I too am rather anxious to see how all this works out. At this point I'm determining suitable bracing and enclosure. Think I'll go thinner (1") on the exterior and spend more on the bracing reason being I've owned Yorkville Elite 18" pro bass bins used for gigging and I believe they were built from 15mm (approx 5/8") 11 ply birch but with extension bracing and these things were remarkably solid enclosures, rock-like in strength completely free of vibration or flex at silly SPL's. With that in mind I'm contemplating using 4 one inch thick shelf braces spaced every 6 inches (36" tall cabinet, 34" inside) on the horizontal plane all with one large central circular hole, the bottom brace further modified to make room for the drivers basket.

With luck I'll have a decent plan soon and start building next week.


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post #8 of 12 Old 02-23-2006, 09:42 PM - Thread Starter
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Quote:
Originally Posted by ---k---
I discussed this issue of Titanic going slightly deaper with ThomasW. One of the reasons for getting the RL-P15 driver is that it can handle more EQ and LT to increase the low end. So yeah, the Titanic will go slightly lower when placed in the same box, but the RL-P15 will allow you to go lower and have more power if you use EQ or LT.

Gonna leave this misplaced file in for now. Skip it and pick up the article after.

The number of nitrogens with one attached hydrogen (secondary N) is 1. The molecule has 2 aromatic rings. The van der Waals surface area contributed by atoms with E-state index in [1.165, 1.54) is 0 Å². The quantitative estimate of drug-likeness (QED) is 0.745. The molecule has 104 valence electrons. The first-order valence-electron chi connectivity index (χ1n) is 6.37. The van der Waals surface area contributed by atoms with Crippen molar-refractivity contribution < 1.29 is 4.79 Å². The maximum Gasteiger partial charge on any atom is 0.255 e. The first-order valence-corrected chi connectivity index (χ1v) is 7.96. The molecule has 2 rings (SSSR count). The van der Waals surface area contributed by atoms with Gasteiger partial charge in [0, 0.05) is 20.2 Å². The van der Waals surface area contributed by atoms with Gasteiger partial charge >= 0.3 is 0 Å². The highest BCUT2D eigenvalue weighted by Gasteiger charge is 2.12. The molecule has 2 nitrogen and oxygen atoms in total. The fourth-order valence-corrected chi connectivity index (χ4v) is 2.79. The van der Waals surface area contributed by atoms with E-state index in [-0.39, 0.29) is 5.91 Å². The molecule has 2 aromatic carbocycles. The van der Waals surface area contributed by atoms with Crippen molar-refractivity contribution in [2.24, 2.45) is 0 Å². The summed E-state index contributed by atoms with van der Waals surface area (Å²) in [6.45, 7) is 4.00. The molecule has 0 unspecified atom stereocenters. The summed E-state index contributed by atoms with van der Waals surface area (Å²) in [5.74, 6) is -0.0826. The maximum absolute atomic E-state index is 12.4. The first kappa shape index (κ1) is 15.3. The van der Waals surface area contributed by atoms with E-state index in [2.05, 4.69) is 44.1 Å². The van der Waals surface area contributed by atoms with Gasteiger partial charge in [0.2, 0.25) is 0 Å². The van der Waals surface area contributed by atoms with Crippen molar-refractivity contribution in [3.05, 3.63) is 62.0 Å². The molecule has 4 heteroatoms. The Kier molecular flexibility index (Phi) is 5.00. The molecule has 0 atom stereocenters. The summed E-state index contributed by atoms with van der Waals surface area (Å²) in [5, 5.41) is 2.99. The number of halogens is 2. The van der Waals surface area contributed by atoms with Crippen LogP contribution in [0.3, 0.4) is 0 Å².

Understand your goals. Sounds good. You will want a little fill to absorb the high frequencies. I beleive that Thomas just told Steve this.
Man I'm a little slow here, opened the link to reply with my previous post then walked away for a few hours.

That makes perfect sense and is consistant with the modelling. The Dayton has far less excursion headroom at any given SPL at 20 Hz compared to SS.

This is a tough call for me, I'm taking a bit of a risk with the Daytons in my large room they just can't handle gobs of power down low when in a large box. My primary concern is getting decent room response from 30-80 or maybe higher for music, loud SPL's below 25 or so are not as improtant to me and could live with that compromise if the setup is great elsewhere.